Certain populations of sockeye salmon, coho salmon, chinook salmon, and Atlantic salmon are listed as endangered. Sockeye salmon from the Snake River system are probably the most endangered salmon. Coho salmon in the lower Columbia River may already be extinct. Salmon are not endangered worldwide. For example, most populations in Alaska are...

Are salmon endangered worldwide?

No, salmon are not endangered worldwide. For example, most populations in Alaska are healthy. Some populations in the Pacific Northwest are much healthier than others. These healthy populations usually occupy protected habitats such as the Hanford Reach on the Columbia River and streams of Olympic National Park. Learn more: Questions and Answers...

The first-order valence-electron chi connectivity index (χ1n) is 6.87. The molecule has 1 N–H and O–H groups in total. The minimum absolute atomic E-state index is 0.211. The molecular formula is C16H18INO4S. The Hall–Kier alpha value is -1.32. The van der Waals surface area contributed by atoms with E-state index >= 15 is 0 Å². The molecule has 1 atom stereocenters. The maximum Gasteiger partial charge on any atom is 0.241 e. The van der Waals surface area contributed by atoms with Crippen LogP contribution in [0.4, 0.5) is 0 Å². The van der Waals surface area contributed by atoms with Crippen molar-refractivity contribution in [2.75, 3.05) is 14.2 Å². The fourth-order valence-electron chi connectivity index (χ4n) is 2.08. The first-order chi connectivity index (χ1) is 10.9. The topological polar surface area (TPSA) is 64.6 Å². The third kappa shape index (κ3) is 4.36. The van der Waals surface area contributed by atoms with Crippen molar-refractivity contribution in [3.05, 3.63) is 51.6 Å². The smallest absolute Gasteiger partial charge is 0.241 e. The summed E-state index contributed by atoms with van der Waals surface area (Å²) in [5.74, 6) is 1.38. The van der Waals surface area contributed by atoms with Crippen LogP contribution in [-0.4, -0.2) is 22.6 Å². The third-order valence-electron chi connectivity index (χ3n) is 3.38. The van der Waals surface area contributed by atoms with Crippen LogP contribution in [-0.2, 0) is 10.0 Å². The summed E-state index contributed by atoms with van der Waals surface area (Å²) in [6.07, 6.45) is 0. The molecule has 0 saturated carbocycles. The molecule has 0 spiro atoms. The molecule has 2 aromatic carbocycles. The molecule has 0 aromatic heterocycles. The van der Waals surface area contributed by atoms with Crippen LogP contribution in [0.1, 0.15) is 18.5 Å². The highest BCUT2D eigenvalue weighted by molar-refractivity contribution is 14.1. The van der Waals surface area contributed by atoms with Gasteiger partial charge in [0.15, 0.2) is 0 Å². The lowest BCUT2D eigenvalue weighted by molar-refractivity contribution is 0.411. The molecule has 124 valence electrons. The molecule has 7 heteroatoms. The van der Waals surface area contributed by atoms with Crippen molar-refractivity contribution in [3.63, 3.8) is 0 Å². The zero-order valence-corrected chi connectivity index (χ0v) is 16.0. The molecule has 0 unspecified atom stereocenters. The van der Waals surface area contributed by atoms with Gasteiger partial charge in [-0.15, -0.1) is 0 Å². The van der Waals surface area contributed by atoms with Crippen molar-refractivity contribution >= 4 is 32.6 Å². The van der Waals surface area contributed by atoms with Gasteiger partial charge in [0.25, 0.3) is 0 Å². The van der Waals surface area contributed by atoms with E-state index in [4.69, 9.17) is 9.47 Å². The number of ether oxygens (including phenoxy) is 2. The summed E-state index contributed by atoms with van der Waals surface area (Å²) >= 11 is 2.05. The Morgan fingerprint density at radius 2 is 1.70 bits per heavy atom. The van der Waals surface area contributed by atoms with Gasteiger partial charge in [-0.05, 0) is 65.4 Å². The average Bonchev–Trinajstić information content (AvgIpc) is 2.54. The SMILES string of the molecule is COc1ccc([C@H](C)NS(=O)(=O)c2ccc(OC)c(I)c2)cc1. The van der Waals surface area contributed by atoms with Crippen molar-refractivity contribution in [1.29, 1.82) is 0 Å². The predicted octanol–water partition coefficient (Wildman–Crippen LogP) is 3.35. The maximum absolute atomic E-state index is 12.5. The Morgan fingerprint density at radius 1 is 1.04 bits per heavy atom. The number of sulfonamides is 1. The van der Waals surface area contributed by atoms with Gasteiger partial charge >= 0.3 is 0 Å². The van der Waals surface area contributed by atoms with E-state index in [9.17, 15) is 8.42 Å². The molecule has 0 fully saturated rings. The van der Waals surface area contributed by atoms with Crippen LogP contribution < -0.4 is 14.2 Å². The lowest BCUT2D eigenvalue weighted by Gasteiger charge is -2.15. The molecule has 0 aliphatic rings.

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Date published: April 20, 2016

Community flood protection may also help endangered salmon to thrive

Building a river setback levee to reduce the risk of flood for a community may also help endangered fish species to thrive, according to the results of a novel computer model reported by the U.S. Geological Survey. 

Date published: January 5, 2015

Endangered Salmon Population Monitored with eDNA for First Time

CORVALLIS, Ore. — Scientists from the U.S. Geological Survey and Washington State University have discovered that endangered Chinook salmon can be detected accurately from DNA they release into the environment. The results are part of a special issue of the journal Biological Conservation on use of environmental DNA to inform conservation and management of aquatic species.

Date published: June 6, 2013

New Method Monitors Riverbed and Flows to Protect Spawning Salmon

USGS scientists took high-tech sensors typically found in devices such as smart phones and embedded them into a new method to monitor riverbed movements that can help protect spawning habitat for endangered salmon. Developed in cooperation with Seattle Public Utilities for the Cedar River, the new method is published in the Journal of Hydrology.